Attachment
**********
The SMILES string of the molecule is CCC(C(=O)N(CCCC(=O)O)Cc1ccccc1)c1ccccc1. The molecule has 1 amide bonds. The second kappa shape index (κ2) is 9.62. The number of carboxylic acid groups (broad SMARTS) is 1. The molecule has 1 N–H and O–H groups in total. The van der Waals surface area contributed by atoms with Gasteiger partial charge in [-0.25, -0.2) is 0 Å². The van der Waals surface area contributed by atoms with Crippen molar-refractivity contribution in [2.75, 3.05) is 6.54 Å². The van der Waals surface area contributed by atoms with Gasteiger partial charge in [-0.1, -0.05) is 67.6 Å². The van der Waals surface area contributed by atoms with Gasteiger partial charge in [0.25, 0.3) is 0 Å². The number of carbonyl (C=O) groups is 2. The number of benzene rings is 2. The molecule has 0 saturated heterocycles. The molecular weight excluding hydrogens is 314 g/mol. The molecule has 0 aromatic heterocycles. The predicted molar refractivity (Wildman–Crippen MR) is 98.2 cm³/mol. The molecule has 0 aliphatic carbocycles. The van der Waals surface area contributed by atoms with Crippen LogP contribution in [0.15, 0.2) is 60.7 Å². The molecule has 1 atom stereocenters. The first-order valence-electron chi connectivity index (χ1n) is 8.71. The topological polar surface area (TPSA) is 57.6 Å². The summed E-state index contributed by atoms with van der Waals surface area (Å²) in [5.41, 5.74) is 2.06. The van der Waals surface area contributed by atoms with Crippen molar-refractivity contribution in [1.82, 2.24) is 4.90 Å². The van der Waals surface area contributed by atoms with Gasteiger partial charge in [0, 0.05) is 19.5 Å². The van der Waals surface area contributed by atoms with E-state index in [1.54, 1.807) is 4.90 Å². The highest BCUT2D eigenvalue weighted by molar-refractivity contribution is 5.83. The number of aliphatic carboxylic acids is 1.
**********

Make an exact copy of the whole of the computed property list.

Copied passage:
The SMILES string of the molecule is CCC(C(=O)N(CCCC(=O)O)Cc1ccccc1)c1ccccc1. The molecule has 1 amide bonds. The second kappa shape index (κ2) is 9.62. The number of carboxylic acid groups (broad SMARTS) is 1. The molecule has 1 N–H and O–H groups in total. The van der Waals surface area contributed by atoms with Gasteiger partial charge in [-0.25, -0.2) is 0 Å². The van der Waals surface area contributed by atoms with Crippen molar-refractivity contribution in [2.75, 3.05) is 6.54 Å². The van der Waals surface area contributed by atoms with Gasteiger partial charge in [-0.1, -0.05) is 67.6 Å². The van der Waals surface area contributed by atoms with Gasteiger partial charge in [0.25, 0.3) is 0 Å². The number of carbonyl (C=O) groups is 2. The number of benzene rings is 2. The molecule has 0 saturated heterocycles. The molecular weight excluding hydrogens is 314 g/mol. The molecule has 0 aromatic heterocycles. The predicted molar refractivity (Wildman–Crippen MR) is 98.2 cm³/mol. The molecule has 0 aliphatic carbocycles. The van der Waals surface area contributed by atoms with Crippen LogP contribution in [0.15, 0.2) is 60.7 Å². The molecule has 1 atom stereocenters. The first-order valence-electron chi connectivity index (χ1n) is 8.71. The topological polar surface area (TPSA) is 57.6 Å². The summed E-state index contributed by atoms with van der Waals surface area (Å²) in [5.41, 5.74) is 2.06. The van der Waals surface area contributed by atoms with Crippen molar-refractivity contribution in [1.82, 2.24) is 4.90 Å². The van der Waals surface area contributed by atoms with Gasteiger partial charge in [0, 0.05) is 19.5 Å². The van der Waals surface area contributed by atoms with E-state index in [1.54, 1.807) is 4.90 Å². The highest BCUT2D eigenvalue weighted by molar-refractivity contribution is 5.83. The number of aliphatic carboxylic acids is 1.